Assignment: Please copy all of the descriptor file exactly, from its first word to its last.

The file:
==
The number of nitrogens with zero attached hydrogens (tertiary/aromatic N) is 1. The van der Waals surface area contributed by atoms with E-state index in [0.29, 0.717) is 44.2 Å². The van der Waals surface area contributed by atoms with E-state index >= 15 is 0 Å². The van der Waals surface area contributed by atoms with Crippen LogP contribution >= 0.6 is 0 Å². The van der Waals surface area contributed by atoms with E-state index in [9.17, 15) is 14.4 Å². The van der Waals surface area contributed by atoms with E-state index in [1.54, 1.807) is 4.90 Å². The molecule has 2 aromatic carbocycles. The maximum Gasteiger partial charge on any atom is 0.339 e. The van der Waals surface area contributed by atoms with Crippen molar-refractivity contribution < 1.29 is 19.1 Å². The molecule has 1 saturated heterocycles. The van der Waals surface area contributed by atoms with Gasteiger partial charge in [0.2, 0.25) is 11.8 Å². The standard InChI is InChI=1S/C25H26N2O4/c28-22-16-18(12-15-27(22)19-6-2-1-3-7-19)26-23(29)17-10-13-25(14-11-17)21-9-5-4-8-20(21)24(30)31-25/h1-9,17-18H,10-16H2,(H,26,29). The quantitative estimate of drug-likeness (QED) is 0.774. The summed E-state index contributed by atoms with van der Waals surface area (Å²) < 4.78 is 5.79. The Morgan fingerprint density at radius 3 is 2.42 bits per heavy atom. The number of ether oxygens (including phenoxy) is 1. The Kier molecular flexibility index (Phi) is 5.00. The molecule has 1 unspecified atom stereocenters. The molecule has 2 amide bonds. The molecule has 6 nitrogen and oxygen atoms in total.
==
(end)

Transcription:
The number of nitrogens with zero attached hydrogens (tertiary/aromatic N) is 1. The van der Waals surface area contributed by atoms with E-state index in [0.29, 0.717) is 44.2 Å². The van der Waals surface area contributed by atoms with E-state index >= 15 is 0 Å². The van der Waals surface area contributed by atoms with Crippen LogP contribution >= 0.6 is 0 Å². The van der Waals surface area contributed by atoms with E-state index in [9.17, 15) is 14.4 Å². The van der Waals surface area contributed by atoms with E-state index in [1.54, 1.807) is 4.90 Å². The molecule has 2 aromatic carbocycles. The maximum Gasteiger partial charge on any atom is 0.339 e. The van der Waals surface area contributed by atoms with Crippen molar-refractivity contribution < 1.29 is 19.1 Å². The molecule has 1 saturated heterocycles. The van der Waals surface area contributed by atoms with Gasteiger partial charge in [0.2, 0.25) is 11.8 Å². The standard InChI is InChI=1S/C25H26N2O4/c28-22-16-18(12-15-27(22)19-6-2-1-3-7-19)26-23(29)17-10-13-25(14-11-17)21-9-5-4-8-20(21)24(30)31-25/h1-9,17-18H,10-16H2,(H,26,29). The quantitative estimate of drug-likeness (QED) is 0.774. The summed E-state index contributed by atoms with van der Waals surface area (Å²) < 4.78 is 5.79. The Morgan fingerprint density at radius 3 is 2.42 bits per heavy atom. The number of ether oxygens (including phenoxy) is 1. The Kier molecular flexibility index (Phi) is 5.00. The molecule has 1 unspecified atom stereocenters. The molecule has 2 amide bonds. The molecule has 6 nitrogen and oxygen atoms in total.